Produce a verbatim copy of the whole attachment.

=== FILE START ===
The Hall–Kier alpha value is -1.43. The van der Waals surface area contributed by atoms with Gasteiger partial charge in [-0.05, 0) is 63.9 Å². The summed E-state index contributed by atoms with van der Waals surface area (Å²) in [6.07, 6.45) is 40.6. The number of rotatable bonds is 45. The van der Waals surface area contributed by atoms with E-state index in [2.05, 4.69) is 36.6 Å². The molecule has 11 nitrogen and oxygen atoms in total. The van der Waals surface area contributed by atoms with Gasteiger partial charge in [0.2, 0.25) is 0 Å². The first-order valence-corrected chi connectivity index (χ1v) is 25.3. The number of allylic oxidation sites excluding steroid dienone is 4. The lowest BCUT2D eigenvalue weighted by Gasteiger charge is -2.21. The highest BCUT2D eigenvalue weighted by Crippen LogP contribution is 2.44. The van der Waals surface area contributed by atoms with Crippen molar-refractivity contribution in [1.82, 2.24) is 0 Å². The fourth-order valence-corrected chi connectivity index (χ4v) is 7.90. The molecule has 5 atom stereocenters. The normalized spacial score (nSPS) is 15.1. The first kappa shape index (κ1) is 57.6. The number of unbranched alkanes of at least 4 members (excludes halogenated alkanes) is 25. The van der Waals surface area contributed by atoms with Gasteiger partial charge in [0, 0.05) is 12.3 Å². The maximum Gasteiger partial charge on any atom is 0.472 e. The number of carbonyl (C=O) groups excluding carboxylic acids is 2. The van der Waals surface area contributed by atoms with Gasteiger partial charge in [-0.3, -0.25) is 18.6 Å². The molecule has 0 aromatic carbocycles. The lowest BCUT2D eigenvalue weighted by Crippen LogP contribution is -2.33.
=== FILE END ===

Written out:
The Hall–Kier alpha value is -1.43. The van der Waals surface area contributed by atoms with Gasteiger partial charge in [-0.05, 0) is 63.9 Å². The summed E-state index contributed by atoms with van der Waals surface area (Å²) in [6.07, 6.45) is 40.6. The number of rotatable bonds is 45. The van der Waals surface area contributed by atoms with E-state index in [2.05, 4.69) is 36.6 Å². The molecule has 11 nitrogen and oxygen atoms in total. The van der Waals surface area contributed by atoms with Gasteiger partial charge in [0.2, 0.25) is 0 Å². The first-order valence-corrected chi connectivity index (χ1v) is 25.3. The number of allylic oxidation sites excluding steroid dienone is 4. The lowest BCUT2D eigenvalue weighted by Gasteiger charge is -2.21. The highest BCUT2D eigenvalue weighted by Crippen LogP contribution is 2.44. The van der Waals surface area contributed by atoms with Crippen molar-refractivity contribution in [1.82, 2.24) is 0 Å². The fourth-order valence-corrected chi connectivity index (χ4v) is 7.90. The molecule has 5 atom stereocenters. The normalized spacial score (nSPS) is 15.1. The first kappa shape index (κ1) is 57.6. The number of unbranched alkanes of at least 4 members (excludes halogenated alkanes) is 25. The van der Waals surface area contributed by atoms with Gasteiger partial charge in [0, 0.05) is 12.3 Å². The maximum Gasteiger partial charge on any atom is 0.472 e. The number of carbonyl (C=O) groups excluding carboxylic acids is 2. The van der Waals surface area contributed by atoms with Gasteiger partial charge in [-0.3, -0.25) is 18.6 Å². The molecule has 0 aromatic carbocycles. The lowest BCUT2D eigenvalue weighted by Crippen LogP contribution is -2.33.